“If the prophet had told you to do something extraordinary, would you not do it?” Naaman, sent to Elisha to be cured of his leprosy, expects ceremony and incantations; a dramatic cure, befitting his rank. Instead he is given a simple errand, and in deliberately insulting fashion: nothing fit for the commander of an army. The villagers of Nazareth see just another of them, someone they watched grow from a toddler. Someone they think they know inside out. Nobody special, nobody to listen to any more than the next person to wander by.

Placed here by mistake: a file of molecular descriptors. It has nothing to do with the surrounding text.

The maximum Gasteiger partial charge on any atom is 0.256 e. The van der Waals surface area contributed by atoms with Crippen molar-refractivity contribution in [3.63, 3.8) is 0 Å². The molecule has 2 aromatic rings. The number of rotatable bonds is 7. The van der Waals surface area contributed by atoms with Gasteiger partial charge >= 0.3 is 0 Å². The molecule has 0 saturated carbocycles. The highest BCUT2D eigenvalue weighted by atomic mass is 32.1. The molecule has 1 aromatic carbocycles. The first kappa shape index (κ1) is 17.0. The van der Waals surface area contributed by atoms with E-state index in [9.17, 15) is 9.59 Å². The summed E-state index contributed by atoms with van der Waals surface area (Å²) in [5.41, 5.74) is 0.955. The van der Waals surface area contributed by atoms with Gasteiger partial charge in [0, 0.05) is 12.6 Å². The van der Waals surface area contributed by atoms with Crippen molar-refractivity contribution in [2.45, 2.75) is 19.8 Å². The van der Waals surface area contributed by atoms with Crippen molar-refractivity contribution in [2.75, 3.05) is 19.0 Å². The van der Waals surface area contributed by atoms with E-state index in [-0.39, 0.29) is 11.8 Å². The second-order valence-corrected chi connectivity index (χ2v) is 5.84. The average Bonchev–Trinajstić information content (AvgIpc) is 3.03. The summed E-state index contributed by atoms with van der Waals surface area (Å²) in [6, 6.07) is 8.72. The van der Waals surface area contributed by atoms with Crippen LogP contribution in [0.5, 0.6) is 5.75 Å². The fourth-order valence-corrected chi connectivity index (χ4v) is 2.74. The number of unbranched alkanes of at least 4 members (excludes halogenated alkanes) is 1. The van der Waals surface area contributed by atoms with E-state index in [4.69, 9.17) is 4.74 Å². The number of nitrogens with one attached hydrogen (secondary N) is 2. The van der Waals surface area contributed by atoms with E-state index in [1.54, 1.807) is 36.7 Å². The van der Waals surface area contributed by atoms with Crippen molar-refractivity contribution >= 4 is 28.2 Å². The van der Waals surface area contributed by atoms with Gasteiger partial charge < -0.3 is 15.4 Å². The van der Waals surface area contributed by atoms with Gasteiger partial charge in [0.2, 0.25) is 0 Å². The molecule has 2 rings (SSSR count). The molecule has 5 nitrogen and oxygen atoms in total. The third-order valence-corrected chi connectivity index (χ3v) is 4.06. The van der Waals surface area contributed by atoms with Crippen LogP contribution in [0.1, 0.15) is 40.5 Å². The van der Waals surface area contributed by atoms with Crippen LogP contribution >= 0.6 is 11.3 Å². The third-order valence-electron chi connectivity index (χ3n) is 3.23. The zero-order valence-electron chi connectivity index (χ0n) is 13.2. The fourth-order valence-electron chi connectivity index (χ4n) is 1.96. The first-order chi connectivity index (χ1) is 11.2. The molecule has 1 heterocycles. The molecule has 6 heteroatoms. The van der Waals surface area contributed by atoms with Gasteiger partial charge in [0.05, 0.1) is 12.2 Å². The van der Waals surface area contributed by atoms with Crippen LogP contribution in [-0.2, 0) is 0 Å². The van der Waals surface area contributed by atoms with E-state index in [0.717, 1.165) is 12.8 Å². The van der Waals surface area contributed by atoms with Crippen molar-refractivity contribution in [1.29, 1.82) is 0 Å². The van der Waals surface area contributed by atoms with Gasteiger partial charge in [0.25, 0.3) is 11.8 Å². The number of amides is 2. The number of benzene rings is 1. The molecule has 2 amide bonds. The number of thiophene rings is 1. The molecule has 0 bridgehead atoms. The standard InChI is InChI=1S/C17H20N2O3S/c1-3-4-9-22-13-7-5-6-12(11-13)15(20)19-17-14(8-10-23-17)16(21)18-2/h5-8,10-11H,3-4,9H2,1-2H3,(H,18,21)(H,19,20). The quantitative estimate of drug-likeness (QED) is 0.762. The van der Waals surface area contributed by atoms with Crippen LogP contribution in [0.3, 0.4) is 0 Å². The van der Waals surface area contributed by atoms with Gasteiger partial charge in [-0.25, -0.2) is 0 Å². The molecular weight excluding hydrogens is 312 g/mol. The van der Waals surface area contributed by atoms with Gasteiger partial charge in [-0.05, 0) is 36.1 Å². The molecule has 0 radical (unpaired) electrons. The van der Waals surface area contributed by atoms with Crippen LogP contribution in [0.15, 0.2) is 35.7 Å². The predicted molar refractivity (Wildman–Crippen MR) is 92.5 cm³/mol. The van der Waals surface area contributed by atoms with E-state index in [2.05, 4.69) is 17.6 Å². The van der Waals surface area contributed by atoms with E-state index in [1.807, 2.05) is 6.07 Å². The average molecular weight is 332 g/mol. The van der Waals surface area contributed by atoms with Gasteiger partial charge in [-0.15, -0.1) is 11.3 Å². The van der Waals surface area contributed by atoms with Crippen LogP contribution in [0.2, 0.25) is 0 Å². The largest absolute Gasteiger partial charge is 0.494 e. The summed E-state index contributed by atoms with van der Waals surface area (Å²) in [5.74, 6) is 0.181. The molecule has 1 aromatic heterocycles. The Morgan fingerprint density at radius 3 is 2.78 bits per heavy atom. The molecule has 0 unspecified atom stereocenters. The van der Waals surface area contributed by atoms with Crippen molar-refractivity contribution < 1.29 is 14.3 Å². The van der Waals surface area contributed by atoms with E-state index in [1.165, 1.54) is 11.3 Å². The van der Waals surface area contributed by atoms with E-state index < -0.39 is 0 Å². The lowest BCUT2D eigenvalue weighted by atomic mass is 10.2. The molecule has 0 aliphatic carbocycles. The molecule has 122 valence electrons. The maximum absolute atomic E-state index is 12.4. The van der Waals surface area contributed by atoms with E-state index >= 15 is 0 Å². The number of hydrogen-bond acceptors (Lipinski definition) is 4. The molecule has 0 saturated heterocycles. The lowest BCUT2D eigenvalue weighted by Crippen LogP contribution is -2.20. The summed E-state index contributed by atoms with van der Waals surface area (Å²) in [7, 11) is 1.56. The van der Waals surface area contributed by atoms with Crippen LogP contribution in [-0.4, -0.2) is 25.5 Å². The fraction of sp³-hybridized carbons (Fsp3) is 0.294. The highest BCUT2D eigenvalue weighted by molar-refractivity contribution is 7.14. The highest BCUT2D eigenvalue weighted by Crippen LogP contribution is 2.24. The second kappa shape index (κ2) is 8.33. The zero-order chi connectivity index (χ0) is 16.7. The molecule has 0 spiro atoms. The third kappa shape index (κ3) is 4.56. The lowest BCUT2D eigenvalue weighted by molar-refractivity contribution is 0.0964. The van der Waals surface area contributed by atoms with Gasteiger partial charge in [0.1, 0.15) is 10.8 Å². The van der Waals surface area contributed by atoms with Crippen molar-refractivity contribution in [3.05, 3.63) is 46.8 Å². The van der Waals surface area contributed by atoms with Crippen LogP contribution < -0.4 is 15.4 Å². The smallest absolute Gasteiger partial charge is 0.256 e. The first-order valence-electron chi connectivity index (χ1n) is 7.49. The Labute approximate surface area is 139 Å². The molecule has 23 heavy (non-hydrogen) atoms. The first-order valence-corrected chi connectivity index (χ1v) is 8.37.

It's not that God never asks the extraordinary of us – and it's not that we can never answer that challenge. But it's not an effort most of us can undertake, every day, for a lifetime. Worldly power has nothing to do with it; our pride and self-importance has nothing to do with it. Our desire for the extraordinary has nothing to do with it. Most of what God asks from us will be small things: Friday fasts instead of forty straight days. Forgiving from the heart rather than forgiving from a cross. “Small things with extraordinary love.” It's on the basis of those that we will be given the larger tasks, if and when they come.